### Syntax of a RIF Dialect as a Specialization of RIF-FLD

The * syntax for a RIF dialect* can be obtained from the general syntactic framework of RIF by specializing the following parameters (which are defined in this document):

- The alphabet of RIF-FLD can be restricted.
An

*assignment of signatures*to each constant symbol.- Signatures determine which terms in the dialect are well-formed and which are not. The exact way this assignment is defined depends on the dialect. The assignment can be explicit or implicit (for instance, derived from the context in which each symbol is used).

The

*choice of the types of terms*supported by the dialect.- The RIF logic framework introduces the following types of terms:
- constant
- variable
- positional
- with named arguments
- equality
- frame
- class membership
- subclass

- The RIF logic framework introduces the following types of terms:
The

*choice of symbol spaces*supported by the dialect.- Symbol spaces determine the "shapes" of the symbols that are allowed by the syntax of the dialect.

The

*choice of the formulas*supported by the dialect.- RIF-FLD allows to build formulas of the following kind:
- Atomic
- Conjunction
- Disjunction
- Classical negation
- Default negation
- Rule
- Quantification: universal and existential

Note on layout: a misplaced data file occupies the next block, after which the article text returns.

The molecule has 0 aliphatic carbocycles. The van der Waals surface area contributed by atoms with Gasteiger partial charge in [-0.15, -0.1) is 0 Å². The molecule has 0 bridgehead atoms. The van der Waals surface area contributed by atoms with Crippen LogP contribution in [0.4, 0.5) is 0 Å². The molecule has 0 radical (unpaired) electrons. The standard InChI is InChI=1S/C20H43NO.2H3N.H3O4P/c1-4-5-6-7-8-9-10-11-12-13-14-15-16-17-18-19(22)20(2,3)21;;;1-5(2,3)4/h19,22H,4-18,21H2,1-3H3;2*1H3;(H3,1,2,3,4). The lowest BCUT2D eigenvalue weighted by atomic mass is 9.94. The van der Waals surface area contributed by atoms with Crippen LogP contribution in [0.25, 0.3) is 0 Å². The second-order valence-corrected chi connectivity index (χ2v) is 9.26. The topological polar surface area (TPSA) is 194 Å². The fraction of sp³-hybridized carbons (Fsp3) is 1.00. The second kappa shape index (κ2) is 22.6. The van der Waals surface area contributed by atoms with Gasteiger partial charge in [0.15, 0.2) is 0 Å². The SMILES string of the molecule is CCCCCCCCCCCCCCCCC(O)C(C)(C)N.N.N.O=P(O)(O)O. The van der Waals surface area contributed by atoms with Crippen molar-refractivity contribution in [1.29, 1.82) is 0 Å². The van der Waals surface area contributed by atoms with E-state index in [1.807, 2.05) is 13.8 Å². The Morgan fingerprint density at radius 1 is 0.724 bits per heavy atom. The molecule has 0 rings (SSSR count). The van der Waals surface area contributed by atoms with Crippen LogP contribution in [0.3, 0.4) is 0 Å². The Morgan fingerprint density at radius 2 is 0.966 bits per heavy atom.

- RIF-FLD allows to build formulas of the following kind:

### Alphabet

The * alphabet* of RIF-FLD consists of a countably infinite set of

**constant symbols**`Const`, a countably infinite set of

**variable symbols**`Var`(disjoint from

`Const`), a countably infinite set of

**argument names**`ArgNames`(disjoint from both

`Const`and

`Var`), connective symbols

`And`and

`Or`, quantifiers

`Exists`and

`Forall`, the symbols

`=`,

`#`,

`##`,

`:-`,

`->`,

`Naf`,

`Neg`, and auxiliary symbols, such as "(" and ")". The set of connective symbols, quantifiers,

`=`, etc., is disjoint from

`Const`and

`Var`. Variables are written as Unicode strings preceded with the symbol "?". The syntax for constant symbols is given in Section Symbol Spaces.

The language of RIF-BLD is the set of formulas constructed using the above alphabet according to the rules spelled out below.

### Terms

The most basic construct of a logic language is a *term*. RIF-FLD supports several kinds of terms: constants, variables, the regular *positional* terms, plus terms with *named arguments*, equality, *classification* terms, and *frames*. The word "*term*" will be used to refer to any kind of terms. Formally, terms are defined as follows: